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When it comes to taking care of your eyes, or any other part of your health for that matter, there are a lot of rules and recommendations. However, one golden rule stands out above the rest in the medical field: prevention through early detection. Often times a completely treatable problem becomes severely damaging simply because it wasn’t caught before it created serious harm (glaucoma is notorious for this).

Early detection means scheduling yearly exams, and the sooner you start tracking your eye development and changes, the better. So why not begin scheduling eye exams for your children? It’s crucial for the doctor to determine a child’s visual acuity early on, as this can affect the child’s learning and comprehension later. This is why pediatric eye exams are so important.

How Pediatric Tests are Done

Doctors will often test a newborn’s ability to follow movement with their eyes, as well as how easily their pupils dilate. When the child is a little bit older, they will take more detailed tests to get a better grasp on the way that they see. Eye charts, physical examinations such as retinoscopy, and tests that use special equipment to determine whether or not the eyes work together are a few of the most common pediatric eye testing methods.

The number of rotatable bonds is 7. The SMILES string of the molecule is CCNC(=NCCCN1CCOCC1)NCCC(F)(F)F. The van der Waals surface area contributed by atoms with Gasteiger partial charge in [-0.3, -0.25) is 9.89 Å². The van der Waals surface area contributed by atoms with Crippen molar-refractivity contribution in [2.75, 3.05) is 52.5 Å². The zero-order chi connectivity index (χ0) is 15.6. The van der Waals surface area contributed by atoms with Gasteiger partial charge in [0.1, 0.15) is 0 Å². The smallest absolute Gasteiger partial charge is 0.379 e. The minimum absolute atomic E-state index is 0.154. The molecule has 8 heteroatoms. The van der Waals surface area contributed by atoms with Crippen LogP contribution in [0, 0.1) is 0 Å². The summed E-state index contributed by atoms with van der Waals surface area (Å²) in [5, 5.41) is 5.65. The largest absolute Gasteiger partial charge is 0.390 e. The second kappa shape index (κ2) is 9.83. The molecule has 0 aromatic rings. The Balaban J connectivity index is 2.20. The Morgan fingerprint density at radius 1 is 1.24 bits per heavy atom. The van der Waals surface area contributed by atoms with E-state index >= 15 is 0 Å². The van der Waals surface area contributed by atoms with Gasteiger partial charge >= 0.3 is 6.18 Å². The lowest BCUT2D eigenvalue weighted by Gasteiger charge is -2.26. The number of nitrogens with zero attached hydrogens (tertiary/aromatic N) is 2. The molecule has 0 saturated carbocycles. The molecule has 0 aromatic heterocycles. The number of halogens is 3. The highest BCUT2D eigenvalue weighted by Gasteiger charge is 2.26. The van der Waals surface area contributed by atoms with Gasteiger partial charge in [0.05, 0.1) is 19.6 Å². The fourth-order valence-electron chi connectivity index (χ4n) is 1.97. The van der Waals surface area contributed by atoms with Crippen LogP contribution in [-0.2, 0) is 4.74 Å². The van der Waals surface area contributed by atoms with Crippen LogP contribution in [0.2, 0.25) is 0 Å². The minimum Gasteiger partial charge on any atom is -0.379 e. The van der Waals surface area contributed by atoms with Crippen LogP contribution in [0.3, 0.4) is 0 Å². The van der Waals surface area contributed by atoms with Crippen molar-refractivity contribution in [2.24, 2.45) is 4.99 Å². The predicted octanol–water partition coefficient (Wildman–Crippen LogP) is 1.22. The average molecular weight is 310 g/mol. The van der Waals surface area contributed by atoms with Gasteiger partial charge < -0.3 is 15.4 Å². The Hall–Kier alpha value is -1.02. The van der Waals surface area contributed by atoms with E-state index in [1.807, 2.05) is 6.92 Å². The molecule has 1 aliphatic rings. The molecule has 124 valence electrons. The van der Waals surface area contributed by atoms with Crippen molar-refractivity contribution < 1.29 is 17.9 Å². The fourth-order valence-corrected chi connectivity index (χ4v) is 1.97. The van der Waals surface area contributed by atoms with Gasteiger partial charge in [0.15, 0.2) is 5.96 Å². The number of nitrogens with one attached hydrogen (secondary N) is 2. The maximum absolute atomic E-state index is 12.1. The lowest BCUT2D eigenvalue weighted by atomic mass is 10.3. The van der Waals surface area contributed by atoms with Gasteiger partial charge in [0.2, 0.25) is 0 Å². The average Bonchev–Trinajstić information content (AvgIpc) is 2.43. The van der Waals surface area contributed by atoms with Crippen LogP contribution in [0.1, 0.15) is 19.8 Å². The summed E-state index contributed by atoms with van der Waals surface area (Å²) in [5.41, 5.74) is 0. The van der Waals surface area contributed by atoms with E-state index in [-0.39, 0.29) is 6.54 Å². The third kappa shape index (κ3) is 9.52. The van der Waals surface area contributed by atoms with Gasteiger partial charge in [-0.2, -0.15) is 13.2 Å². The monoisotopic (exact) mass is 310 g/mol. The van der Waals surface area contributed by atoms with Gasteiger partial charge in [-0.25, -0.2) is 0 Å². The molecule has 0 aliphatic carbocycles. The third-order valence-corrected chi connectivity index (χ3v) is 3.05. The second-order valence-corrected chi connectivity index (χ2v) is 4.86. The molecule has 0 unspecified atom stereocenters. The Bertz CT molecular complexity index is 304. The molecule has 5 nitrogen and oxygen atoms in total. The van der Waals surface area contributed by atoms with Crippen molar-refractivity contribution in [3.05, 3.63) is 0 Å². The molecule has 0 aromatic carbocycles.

Often children are tested for refractive errors early on, which means nearsightedness (also called myopia), farsightedness (hyperopia), and astigmatism. It’s important to keep in mind that prescriptions can change drastically until about 25 years of age, so there’s no need to panic if your child has one of these afflictions. If the child needs it, getting corrective lenses early on will help them focus better, learn faster, and be more confident.

Other conditions that can be treated (and are often easier to treat) early in a child’s development are:

  • Lazy eye. This occurs when one eye is significantly stronger than the other, creating an imbalance. The child will need to wear an eye patch over the strong eye until the weaker one has caught up and is in relative balance with the dominant eye.
  • Strabismus. Classically known as crossed eyes, or simply misaligned eyes, can be treated with non-surgical vision therapy, but is mostly effective in children.
  • Eye infections. Infections can spread and cause serious damage if left unchecked. Catching one early makes the problem very easy to deal with, but waiting too long could result in permanent vision loss.

Your Child Should See Life Clearly

Yearly exams are important for everyone, but getting your child started now can make the world of difference. Setting up an appointment is easy. We’re always just a few clicks away!



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